Another of Spain’s top exports – olive oil sector also suffered from severe summer weather. Olive oil production in the industry’s main region Andalusia is expected to be roughly half of its five years average this harvest season, which starts in August and continues through to November. “We can expect the industry to demand a significantly smaller than usual volume of road freight, resulting in more than usual levels of free supply in the winter season thus easing price pressure on Spanish road freight rates,” the report explains.
Weather impact on other logistics sectors
As a result of the droughts this summer, water levels on some of the main European rivers dropped extremely low, reducing river freight capacity significantly across the continent and pushing demand onto road freight, which increased rates on some routes. For example, Q3 rates in Germany were pushed up by low levels on the Rhine, the country’s major trade artery that connects German manufacturers to the sea.
The record low water levels limited the capacity of ships on some parts of the Rhine River to a quarter of their usual freight, World Economic Forum reports. As a result, cargo ships were prevented from sailing fully loaded and operators had to impose surcharges. This came at a time when the Rhine and other rivers, such as the Danube, are needed to move high volumes of coal and gas to prevent energy shortages.
River freight is not the only sector being impacted by severe weather. The heatwave across areas of the UK resulted in part of rail transportation being cancelled and those trains that could run had to reduce speed. Once again, this led to increased pressure on road freight, as Kennedy’s Law reports.
The extreme heat damaged some road surfaces which had a knock-on effect on carriers transporting goods to destinations within strict delivery times. Not to mention that the heat also impacted temperature-controlled transport and storage, necessary for fresh produce deliveries, as equipment struggled to handle temperatures in the high thirties.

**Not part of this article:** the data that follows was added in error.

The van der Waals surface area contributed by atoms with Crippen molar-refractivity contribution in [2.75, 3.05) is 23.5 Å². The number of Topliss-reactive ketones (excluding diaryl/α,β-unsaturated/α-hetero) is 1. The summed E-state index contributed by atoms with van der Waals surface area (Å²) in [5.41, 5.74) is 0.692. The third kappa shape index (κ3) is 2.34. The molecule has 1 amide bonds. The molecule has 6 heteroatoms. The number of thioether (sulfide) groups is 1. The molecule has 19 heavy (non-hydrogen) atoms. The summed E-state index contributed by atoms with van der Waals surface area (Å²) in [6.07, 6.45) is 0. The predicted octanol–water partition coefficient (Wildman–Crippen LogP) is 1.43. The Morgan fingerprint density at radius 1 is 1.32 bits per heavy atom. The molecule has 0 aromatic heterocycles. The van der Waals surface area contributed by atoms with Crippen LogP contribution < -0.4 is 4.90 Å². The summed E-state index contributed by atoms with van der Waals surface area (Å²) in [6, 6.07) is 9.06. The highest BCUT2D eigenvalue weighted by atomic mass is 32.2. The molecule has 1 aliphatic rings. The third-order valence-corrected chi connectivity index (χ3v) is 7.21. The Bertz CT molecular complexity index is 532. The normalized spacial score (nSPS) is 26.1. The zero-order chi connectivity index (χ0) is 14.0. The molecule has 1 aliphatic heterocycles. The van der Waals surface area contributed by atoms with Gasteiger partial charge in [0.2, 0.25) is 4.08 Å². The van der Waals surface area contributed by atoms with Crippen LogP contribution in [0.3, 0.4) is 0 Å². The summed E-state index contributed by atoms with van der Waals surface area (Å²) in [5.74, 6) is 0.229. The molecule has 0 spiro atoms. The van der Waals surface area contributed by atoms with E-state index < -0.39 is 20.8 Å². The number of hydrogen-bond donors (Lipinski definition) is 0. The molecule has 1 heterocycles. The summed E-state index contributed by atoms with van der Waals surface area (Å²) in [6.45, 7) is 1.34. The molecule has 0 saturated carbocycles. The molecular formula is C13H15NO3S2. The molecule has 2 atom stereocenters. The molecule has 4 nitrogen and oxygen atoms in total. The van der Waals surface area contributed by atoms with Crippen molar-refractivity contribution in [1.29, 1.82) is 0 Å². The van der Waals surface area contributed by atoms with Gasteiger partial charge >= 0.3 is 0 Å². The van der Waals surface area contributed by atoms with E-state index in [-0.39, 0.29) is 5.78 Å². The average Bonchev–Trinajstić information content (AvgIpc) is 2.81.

Why climate change poses a substantial risk to the logistics sector is that it is a long-term problem, expected to worsen in the coming years if no considerable action is taken to curb emissions. “A changing climate and the greater frequency and/or severity of hazards may increase disruptions in supply chains that interrupt production, raise costs, hurt corporate revenues, and lead to higher prices or shortages for consumers,” writes a report by the McKinsey Global Institute.
Other issues impacting Europe’s harvests
Europe’s producing sector has not been exempt from the negative influence of rising costs and inflation as well as the energy crisis resulting from the war in Ukraine. For instance, some of Europe’s apple producers’ greatest concerns in 2022 have been reduced production due to severe weather conditions and the price of energy. This summer’s heat has affected the size of apples, meaning a percentage of the fruit cannot be used, resulting in a lower volume of apple harvest than previously anticipated. Smaller harvests, in turn, are likely to translate into higher prices for consumers.